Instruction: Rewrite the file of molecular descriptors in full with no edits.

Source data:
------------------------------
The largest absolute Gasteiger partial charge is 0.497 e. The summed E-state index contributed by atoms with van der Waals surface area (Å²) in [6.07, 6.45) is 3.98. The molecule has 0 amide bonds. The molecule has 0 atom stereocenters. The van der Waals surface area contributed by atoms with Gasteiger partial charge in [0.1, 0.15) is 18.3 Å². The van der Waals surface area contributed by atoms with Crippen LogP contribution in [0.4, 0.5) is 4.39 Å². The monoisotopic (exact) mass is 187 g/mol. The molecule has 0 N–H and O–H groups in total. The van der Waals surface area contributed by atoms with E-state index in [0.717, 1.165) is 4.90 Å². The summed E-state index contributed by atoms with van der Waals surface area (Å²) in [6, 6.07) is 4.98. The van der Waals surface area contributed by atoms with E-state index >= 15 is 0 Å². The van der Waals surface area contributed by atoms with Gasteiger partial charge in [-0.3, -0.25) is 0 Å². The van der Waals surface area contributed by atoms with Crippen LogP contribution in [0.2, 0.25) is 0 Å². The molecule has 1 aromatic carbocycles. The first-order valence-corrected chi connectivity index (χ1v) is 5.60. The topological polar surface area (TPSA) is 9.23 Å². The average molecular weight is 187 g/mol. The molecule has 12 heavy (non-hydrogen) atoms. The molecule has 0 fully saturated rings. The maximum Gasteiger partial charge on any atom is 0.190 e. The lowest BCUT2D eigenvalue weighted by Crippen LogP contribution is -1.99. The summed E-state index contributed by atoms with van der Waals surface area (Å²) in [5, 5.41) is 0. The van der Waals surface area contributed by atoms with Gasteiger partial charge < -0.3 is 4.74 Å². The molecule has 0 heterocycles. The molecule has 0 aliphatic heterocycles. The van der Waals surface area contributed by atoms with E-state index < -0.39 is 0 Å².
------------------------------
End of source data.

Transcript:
The largest absolute Gasteiger partial charge is 0.497 e. The summed E-state index contributed by atoms with van der Waals surface area (Å²) in [6.07, 6.45) is 3.98. The molecule has 0 amide bonds. The molecule has 0 atom stereocenters. The van der Waals surface area contributed by atoms with Gasteiger partial charge in [0.1, 0.15) is 18.3 Å². The van der Waals surface area contributed by atoms with Crippen LogP contribution in [0.4, 0.5) is 4.39 Å². The monoisotopic (exact) mass is 187 g/mol. The molecule has 0 N–H and O–H groups in total. The van der Waals surface area contributed by atoms with E-state index in [0.717, 1.165) is 4.90 Å². The summed E-state index contributed by atoms with van der Waals surface area (Å²) in [6, 6.07) is 4.98. The van der Waals surface area contributed by atoms with E-state index >= 15 is 0 Å². The van der Waals surface area contributed by atoms with Gasteiger partial charge in [-0.3, -0.25) is 0 Å². The van der Waals surface area contributed by atoms with Crippen LogP contribution in [0.2, 0.25) is 0 Å². The molecule has 1 aromatic carbocycles. The first-order valence-corrected chi connectivity index (χ1v) is 5.60. The topological polar surface area (TPSA) is 9.23 Å². The average molecular weight is 187 g/mol. The molecule has 12 heavy (non-hydrogen) atoms. The molecule has 0 fully saturated rings. The maximum Gasteiger partial charge on any atom is 0.190 e. The lowest BCUT2D eigenvalue weighted by Crippen LogP contribution is -1.99. The summed E-state index contributed by atoms with van der Waals surface area (Å²) in [5, 5.41) is 0. The van der Waals surface area contributed by atoms with Gasteiger partial charge < -0.3 is 4.74 Å². The molecule has 0 heterocycles. The molecule has 0 aliphatic heterocycles. The van der Waals surface area contributed by atoms with E-state index < -0.39 is 0 Å².